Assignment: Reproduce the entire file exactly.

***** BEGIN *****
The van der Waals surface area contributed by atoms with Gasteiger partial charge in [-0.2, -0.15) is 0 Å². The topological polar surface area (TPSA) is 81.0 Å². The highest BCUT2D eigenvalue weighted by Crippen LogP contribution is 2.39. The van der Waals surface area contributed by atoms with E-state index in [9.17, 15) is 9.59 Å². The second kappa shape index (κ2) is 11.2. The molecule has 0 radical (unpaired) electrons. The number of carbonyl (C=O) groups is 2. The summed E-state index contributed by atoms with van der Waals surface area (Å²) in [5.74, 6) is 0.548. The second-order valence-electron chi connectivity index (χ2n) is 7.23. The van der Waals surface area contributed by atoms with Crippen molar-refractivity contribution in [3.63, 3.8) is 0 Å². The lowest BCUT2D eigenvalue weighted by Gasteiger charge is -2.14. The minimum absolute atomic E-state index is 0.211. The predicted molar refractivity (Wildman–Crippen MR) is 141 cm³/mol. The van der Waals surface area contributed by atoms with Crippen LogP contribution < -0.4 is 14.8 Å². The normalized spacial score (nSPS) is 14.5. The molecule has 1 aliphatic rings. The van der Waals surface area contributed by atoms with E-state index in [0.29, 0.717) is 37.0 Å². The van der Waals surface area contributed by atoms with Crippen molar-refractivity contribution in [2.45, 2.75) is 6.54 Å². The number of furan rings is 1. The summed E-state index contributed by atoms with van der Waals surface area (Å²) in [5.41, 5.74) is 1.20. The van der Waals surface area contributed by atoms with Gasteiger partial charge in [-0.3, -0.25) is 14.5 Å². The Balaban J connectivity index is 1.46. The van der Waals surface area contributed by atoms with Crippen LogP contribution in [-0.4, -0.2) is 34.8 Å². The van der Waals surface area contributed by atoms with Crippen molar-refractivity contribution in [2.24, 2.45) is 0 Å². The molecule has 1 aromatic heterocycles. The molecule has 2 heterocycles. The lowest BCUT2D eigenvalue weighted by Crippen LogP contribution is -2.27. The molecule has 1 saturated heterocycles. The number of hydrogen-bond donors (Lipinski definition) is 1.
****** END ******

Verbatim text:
The van der Waals surface area contributed by atoms with Gasteiger partial charge in [-0.2, -0.15) is 0 Å². The topological polar surface area (TPSA) is 81.0 Å². The highest BCUT2D eigenvalue weighted by Crippen LogP contribution is 2.39. The van der Waals surface area contributed by atoms with E-state index in [9.17, 15) is 9.59 Å². The second kappa shape index (κ2) is 11.2. The molecule has 0 radical (unpaired) electrons. The number of carbonyl (C=O) groups is 2. The summed E-state index contributed by atoms with van der Waals surface area (Å²) in [5.74, 6) is 0.548. The second-order valence-electron chi connectivity index (χ2n) is 7.23. The van der Waals surface area contributed by atoms with Crippen molar-refractivity contribution in [3.63, 3.8) is 0 Å². The lowest BCUT2D eigenvalue weighted by Gasteiger charge is -2.14. The minimum absolute atomic E-state index is 0.211. The predicted molar refractivity (Wildman–Crippen MR) is 141 cm³/mol. The van der Waals surface area contributed by atoms with Crippen LogP contribution < -0.4 is 14.8 Å². The normalized spacial score (nSPS) is 14.5. The molecule has 1 aliphatic rings. The van der Waals surface area contributed by atoms with E-state index in [0.29, 0.717) is 37.0 Å². The van der Waals surface area contributed by atoms with Crippen molar-refractivity contribution in [2.45, 2.75) is 6.54 Å². The number of furan rings is 1. The summed E-state index contributed by atoms with van der Waals surface area (Å²) in [5.41, 5.74) is 1.20. The van der Waals surface area contributed by atoms with Gasteiger partial charge in [-0.3, -0.25) is 14.5 Å². The Balaban J connectivity index is 1.46. The van der Waals surface area contributed by atoms with Crippen LogP contribution in [-0.4, -0.2) is 34.8 Å². The van der Waals surface area contributed by atoms with Crippen molar-refractivity contribution in [2.24, 2.45) is 0 Å². The molecule has 1 aromatic heterocycles. The molecule has 2 heterocycles. The lowest BCUT2D eigenvalue weighted by Crippen LogP contribution is -2.27. The molecule has 1 saturated heterocycles. The number of hydrogen-bond donors (Lipinski definition) is 1.